There are organisations who already exist who are working towards this end. The action I would suggest as a first step towards helping people of colour to feel excited about a potential marketing career is to use our collective voices to amplify messages of encouragement to the black community with the strong message: “we need you, you are welcome here, and this is a great place to be”.
The delivery of this programme will be discussed, as it may well be we are able to give additional backing to someone else activities already in motion. If this is not the case, then we can begin the process of shaping what a programme like this would look like collaboratively.
- Internal: Speaker diversity guidance for organisers
- Internal: Hiring policy enforcing positive action
- Internal: Encourage more diversity within local organisers
- External: Get in touch with other organisations to see if we can set up a programme of helping younger folks understand the possibilities of a career in marketing
Once in, helping them to rise through to leadership positions
The Marketing Meetup provides education and networking opportunities for marketers. In truth, this is already a service in the pursuit of helping people rise through the ranks through becoming more informed and better at what they do. As said before however, it doesn’t mean we can’t do more.
Here, I believe there is a strong need to show people of colour can absolutely rise through the ranks by providing examples and giving these folks a stage and a louder voice.
Two actions fall out of this: guidance to organisers (internal) and providing opportunities for people of colour to speak on our stage as role models for people who wouldn’t think it would have been otherwise possible. The same principle also applied to non-male speakers who are less represented as speakers but also should be included as a proud and prominent part of our speaker selection.
Finally, there is a piece here on making sure people within the minority communities are aware we even exist and they are very welcome. This is a marketing and advertising piece which has layers of nuance within it. Specifically, things like making sure our wording in our materials, our imagery and our targeting are all appropriate to ensuring we are painting a picture to those who haven’t engaged with us before that they are very welcome to our happy community.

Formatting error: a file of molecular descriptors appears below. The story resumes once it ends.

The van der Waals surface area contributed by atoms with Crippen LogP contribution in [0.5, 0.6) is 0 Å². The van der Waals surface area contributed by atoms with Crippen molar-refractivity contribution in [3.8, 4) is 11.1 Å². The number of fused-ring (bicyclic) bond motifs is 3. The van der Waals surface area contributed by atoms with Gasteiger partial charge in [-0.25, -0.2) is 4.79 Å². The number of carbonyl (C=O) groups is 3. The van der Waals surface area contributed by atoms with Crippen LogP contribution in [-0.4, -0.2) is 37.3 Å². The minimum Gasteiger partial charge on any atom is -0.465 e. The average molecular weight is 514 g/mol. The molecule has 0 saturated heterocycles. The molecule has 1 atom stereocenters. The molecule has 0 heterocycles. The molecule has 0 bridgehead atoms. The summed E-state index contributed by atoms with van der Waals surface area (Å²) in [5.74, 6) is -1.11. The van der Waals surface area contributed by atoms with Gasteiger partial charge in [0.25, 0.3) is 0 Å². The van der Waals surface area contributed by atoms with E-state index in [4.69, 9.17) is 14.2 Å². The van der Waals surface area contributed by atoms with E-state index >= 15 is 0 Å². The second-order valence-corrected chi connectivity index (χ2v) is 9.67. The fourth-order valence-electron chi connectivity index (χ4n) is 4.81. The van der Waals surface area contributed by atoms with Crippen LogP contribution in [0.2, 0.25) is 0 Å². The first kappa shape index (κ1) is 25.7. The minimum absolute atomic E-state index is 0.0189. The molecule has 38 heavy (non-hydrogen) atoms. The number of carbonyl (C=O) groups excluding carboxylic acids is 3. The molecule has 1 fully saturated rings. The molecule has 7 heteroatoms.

- Internal: Speaker diversity guidance for organisers
- Internal: Provide guidance on gathering imagery for local organisers to ensure they are representative of the audience we get through our doors
- Internal: Review marketing activities including wording and targeting to ensure we are not unintentionally putting people off attending our events
- Internal: Proactive approaching of speakers of colour and women speakers
- External: Making sure the voices of these individuals are heard through our platform
- External: Marketing and advertising needs to match our open-door policy
- External: How can we be using our platform to further the message of underrepresented groups in the future?
Facing the internal bias head-on (and not be shy about it)
The final problem identified was we just don’t talk about these things because it’s really uncomfortable and scary to do so. Honestly as a personal reflection, until two weeks ago, I didn’t think we even should speak about these things and just think about the ideas in people’s heads.
However, as we’ve seen time and time again with issues of social justice and change, these issues only move away from their current state when we start facing them head-on. Truthfully, of all the problems this is the one that feels the scariest, but also potentially has the ability to move the dial the most.
The actions here are internal and external. It’s a mindset shift from treating everyone the same to acknowledging there are differences between us which should be celebrated. There are also differences between us that need calling out right now and eradicating immediately.
The actions we can take here, once again, are to provide a stage, but to do it a) bravely – by curating topics we would usually be scared to do so, but also b) still within the marketing remit of our group. Example topics could be from influential marketing people who share their experiences of working in marketing environments, and what we can do to help. While we’re not an activist group, we have a privilege of selecting the information people hear, so let’s widen the reach. Again, this is down to speaker guidance, speaker curation, but also content distribution.
The other action I believe we should be taking is to write a code of conduct. 5 – 10 sentences which say ‘this is what being positively lovely means’. In this conduct document, we should be dedicating at least one of the values to diversity. Not only does this signify an intention, but it gives us something to be held accountable to. Again, this is scary – we’ve never had something public the community could pin on us and say ‘you’re not doing this’, but diversity feels important enough to make the commitment and work through the fear.
- Internal: Seek discomfort in topic selection
- External: Broader speaker topics focused on furthering the conversation and educating people on uncomfortable topics
- Internal/external: Code of conduct drawn up – the positively lovely charter
Each month, we’ll make a report back to the community on the things we’ve done to better make our community a healthier and more diverse place to be. It doesn’t need to be elaborate but does hold us accountable to making long term decisions and actions that make real change and go beyond gestures.
Diversity is really important and it would be heartbreaking to think any of our activity to date has put people off attending on the basis of their external traits.
I know we will be judged not by the contents of this post, but by our actions. The result is however that in the future we can proudly say we’ve done something meaningful for our community that has made it better, more diverse, and as welcoming as we say it is.
This won’t come easy, and to be honest, I’m expecting a whole lot of discomfort along the way. That being said, if you think something is important, it’s worth pursuing… so that’s what we’re going to do.